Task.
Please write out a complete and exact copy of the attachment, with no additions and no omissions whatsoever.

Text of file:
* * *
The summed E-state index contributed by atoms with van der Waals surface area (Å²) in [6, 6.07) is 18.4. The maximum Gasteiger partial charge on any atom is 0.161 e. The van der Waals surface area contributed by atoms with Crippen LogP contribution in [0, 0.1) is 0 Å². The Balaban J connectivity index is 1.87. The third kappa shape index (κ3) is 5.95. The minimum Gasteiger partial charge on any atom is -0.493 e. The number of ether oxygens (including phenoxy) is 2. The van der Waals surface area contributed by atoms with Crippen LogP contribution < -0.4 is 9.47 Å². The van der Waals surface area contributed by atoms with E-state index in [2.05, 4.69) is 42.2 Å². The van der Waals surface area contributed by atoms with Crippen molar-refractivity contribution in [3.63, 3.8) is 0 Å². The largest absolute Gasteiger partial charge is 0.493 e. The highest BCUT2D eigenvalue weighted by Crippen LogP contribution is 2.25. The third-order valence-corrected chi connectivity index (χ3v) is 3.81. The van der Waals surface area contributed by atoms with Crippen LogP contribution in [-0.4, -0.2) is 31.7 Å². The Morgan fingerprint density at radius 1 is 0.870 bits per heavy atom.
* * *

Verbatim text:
The summed E-state index contributed by atoms with van der Waals surface area (Å²) in [6, 6.07) is 18.4. The maximum Gasteiger partial charge on any atom is 0.161 e. The van der Waals surface area contributed by atoms with Crippen LogP contribution in [0, 0.1) is 0 Å². The Balaban J connectivity index is 1.87. The third kappa shape index (κ3) is 5.95. The minimum Gasteiger partial charge on any atom is -0.493 e. The number of ether oxygens (including phenoxy) is 2. The van der Waals surface area contributed by atoms with Crippen LogP contribution < -0.4 is 9.47 Å². The van der Waals surface area contributed by atoms with E-state index in [2.05, 4.69) is 42.2 Å². The van der Waals surface area contributed by atoms with Crippen molar-refractivity contribution in [3.63, 3.8) is 0 Å². The largest absolute Gasteiger partial charge is 0.493 e. The highest BCUT2D eigenvalue weighted by Crippen LogP contribution is 2.25. The third-order valence-corrected chi connectivity index (χ3v) is 3.81. The van der Waals surface area contributed by atoms with Crippen LogP contribution in [-0.4, -0.2) is 31.7 Å². The Morgan fingerprint density at radius 1 is 0.870 bits per heavy atom.